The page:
The outlook for a Dallas victory was grim at best at this point. However it would get even worse. The Cowboys took the ensuing kickoff and ran four plays before facing a fourth-and-five at their own 40-yard line. Showing punt formation with 12:53 to play, Dallas faked its’ second punt of the game on a direct snap to safety Darian Thompson who came up short on a three-yard run up the middle. The Falcons took over on downs at the Cowboys’ 43-yard line. Atlanta then took 4:49 off the clock by running 10 plays for 30 yards that ended with a 32-yard field goal by Younghoe Koo. That appeared to be the final nail in the coffin for Dallas which now trailed by 15 points, 39-24 with 7:57 to play. However Prescott and the Cowboys would have something to say about that.

Dak Prescott showed his toughness and leadership in bringing Dallas back from a 20-point deficit.

Following a touchback on the ensuing kickoff, Dallas used a no-huddle shotgun approach and marched down the field. Prescott was 7-for-9 for 72 yards on the 10-play drive that featured only one rushing play and took exactly three minutes. Prescott found Shultz in the back of the end zone for a 10-yard touchdown pass with 4:57 to play. Schultz showed positive signs that he can fill in adequately for Jarwin, finishing the game with nine catches on 10 targets for 88 yards and the one score. An extra point here would of made it a one-possession game with an eight-point deficit. However in a controversial call, the Cowboys went for two by handing off to Elliott who was stopped at the one-yard line. Dallas was now down nine, 39-30, and in a two-possession hole. Things looked really bleak.

The Falcons took the kickoff and ran two minutes of the clock while running five plays for 12 yards. The Cowboys were forced to use all three of their timeouts to conserve time. The Dallas defense did its’ job by forcing the Falcons to punt and got the ball back with 2:52 to play. Prescott then drove the Cowboys 76 yards in nine plays in just 1:08. Michael Gallup’s 38-yard catch from Prescott set up Dallas with a first and goal from the Atlanta five-yard line. Three plays later, Prescott’s 1-yard touchdown plunge on a quarterback sneak brought the Cowboys to within 39-37 following the extra point by Zuerlein.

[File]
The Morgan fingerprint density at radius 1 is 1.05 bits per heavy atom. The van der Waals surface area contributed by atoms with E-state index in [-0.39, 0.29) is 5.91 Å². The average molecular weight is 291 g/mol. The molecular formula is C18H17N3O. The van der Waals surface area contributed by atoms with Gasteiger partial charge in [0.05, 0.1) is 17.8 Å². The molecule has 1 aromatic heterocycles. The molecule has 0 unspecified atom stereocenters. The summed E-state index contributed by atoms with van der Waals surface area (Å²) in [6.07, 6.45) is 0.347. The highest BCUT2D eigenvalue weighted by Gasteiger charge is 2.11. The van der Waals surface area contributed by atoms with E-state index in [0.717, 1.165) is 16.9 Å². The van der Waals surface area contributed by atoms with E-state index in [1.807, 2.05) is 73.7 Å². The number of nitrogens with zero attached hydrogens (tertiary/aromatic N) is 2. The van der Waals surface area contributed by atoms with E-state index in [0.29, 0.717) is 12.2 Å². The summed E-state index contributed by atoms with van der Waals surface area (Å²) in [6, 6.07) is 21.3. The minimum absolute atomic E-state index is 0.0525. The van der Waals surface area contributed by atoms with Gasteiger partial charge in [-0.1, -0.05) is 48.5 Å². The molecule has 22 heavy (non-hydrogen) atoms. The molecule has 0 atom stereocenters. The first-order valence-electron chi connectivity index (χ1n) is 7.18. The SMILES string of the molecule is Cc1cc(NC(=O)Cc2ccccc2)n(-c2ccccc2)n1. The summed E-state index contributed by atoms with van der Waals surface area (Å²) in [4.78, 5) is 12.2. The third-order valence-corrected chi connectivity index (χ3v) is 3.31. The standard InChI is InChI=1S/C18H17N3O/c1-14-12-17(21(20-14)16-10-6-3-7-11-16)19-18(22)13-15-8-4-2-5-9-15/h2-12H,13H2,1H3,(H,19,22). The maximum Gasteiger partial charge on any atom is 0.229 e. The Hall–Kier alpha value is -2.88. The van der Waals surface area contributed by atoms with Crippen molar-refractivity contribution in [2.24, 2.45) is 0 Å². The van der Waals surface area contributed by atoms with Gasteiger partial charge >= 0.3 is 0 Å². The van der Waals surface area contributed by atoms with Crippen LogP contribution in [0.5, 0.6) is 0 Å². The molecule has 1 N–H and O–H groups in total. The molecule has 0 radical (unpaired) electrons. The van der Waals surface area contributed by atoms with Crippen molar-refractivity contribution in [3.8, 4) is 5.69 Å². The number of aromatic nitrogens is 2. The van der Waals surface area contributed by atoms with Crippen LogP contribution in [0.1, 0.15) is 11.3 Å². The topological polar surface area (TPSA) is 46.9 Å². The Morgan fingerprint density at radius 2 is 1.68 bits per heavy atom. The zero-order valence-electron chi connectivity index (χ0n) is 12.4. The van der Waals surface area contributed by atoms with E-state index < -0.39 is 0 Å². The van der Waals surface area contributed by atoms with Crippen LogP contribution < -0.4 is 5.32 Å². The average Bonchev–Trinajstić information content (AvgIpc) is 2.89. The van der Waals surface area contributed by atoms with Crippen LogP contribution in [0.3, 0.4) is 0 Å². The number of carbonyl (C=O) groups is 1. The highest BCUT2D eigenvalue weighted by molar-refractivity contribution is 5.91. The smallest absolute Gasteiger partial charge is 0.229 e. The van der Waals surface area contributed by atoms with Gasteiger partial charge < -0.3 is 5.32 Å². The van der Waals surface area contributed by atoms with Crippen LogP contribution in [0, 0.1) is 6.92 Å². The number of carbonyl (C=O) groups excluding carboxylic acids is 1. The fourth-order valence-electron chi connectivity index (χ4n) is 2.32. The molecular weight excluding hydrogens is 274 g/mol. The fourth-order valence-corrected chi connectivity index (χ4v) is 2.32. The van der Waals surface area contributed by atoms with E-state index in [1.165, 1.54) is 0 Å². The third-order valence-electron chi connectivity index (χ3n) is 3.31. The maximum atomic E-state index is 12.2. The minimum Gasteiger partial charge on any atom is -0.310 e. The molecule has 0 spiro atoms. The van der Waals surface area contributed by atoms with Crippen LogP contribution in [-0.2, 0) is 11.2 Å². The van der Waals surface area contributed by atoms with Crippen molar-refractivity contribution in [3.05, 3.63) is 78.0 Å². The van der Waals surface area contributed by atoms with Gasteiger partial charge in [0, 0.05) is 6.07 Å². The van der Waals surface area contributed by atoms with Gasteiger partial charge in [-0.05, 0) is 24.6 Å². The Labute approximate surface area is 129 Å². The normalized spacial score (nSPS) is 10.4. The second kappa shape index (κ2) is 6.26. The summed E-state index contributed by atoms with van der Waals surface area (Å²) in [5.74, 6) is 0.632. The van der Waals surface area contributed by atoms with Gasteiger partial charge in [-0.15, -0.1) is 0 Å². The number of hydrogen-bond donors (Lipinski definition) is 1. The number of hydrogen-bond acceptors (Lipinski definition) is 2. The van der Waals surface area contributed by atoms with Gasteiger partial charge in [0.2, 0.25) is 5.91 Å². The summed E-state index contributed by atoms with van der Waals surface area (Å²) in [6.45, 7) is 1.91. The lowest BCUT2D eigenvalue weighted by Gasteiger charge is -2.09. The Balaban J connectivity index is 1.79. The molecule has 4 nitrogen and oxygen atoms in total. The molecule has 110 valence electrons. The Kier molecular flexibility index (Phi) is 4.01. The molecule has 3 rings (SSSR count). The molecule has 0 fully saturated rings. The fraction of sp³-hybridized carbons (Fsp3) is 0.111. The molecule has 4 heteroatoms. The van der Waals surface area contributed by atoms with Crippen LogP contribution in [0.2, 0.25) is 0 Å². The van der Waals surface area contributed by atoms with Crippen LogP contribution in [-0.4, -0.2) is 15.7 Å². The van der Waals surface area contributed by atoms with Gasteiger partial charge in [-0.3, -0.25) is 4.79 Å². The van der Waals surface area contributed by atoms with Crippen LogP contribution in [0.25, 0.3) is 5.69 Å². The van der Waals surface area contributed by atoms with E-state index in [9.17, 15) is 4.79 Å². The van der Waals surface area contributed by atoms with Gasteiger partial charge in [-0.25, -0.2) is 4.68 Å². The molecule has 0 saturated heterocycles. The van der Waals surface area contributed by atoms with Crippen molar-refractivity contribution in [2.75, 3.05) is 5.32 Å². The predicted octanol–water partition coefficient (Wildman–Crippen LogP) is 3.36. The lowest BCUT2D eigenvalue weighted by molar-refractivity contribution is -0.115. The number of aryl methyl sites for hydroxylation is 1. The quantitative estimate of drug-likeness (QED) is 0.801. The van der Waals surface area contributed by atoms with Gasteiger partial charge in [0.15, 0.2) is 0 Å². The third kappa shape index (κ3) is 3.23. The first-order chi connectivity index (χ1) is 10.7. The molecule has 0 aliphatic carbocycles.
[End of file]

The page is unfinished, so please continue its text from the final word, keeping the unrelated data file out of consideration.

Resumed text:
Out of timeouts, the only hope for Dallas was conducting a successful onside kick, something they had not done since December 28, 2014 in a win at Washington. Zuerlein and the Cowboys special teams unit lined up at the Dallas 35-yard line where Zuerlein placed the ball on the ground without any tee and got ready for the kick. After the Falcons called a timeout to talk things over, Zuerlein kicked the ball diagonally toward the sideline. With the rule stating that the kicking team has to wait for the ball to go 10 yards before they can touch it, Dallas players pursued the ball closely as it approached the 45-yard line in a spinning fashion on the ground. Although the recovering team does not have to wait for the ball to go 10-yards to touch or recover it, Atlanta players froze and made no move on the ball. As soon as the ball reached the 45-yard line, Goodwin pounced on it and was able to secure possession of it amid many oncoming Falcons. Dallas was miraculously still alive and took over at their own 46-yard line with 1:46 to play.

Six plays later the Cowboys had done the unthinkable as Zuerlein’s game-winning kick sailed through the uprights. Prescott’s 24-yard pass to Lamb on second-and-10 was the key play in the six-play drive that set up the clutch kick. Dallas was in the win column and it was in thrilling and dramatic fashion. Chalk up another drama filled event in the history books for Dallas.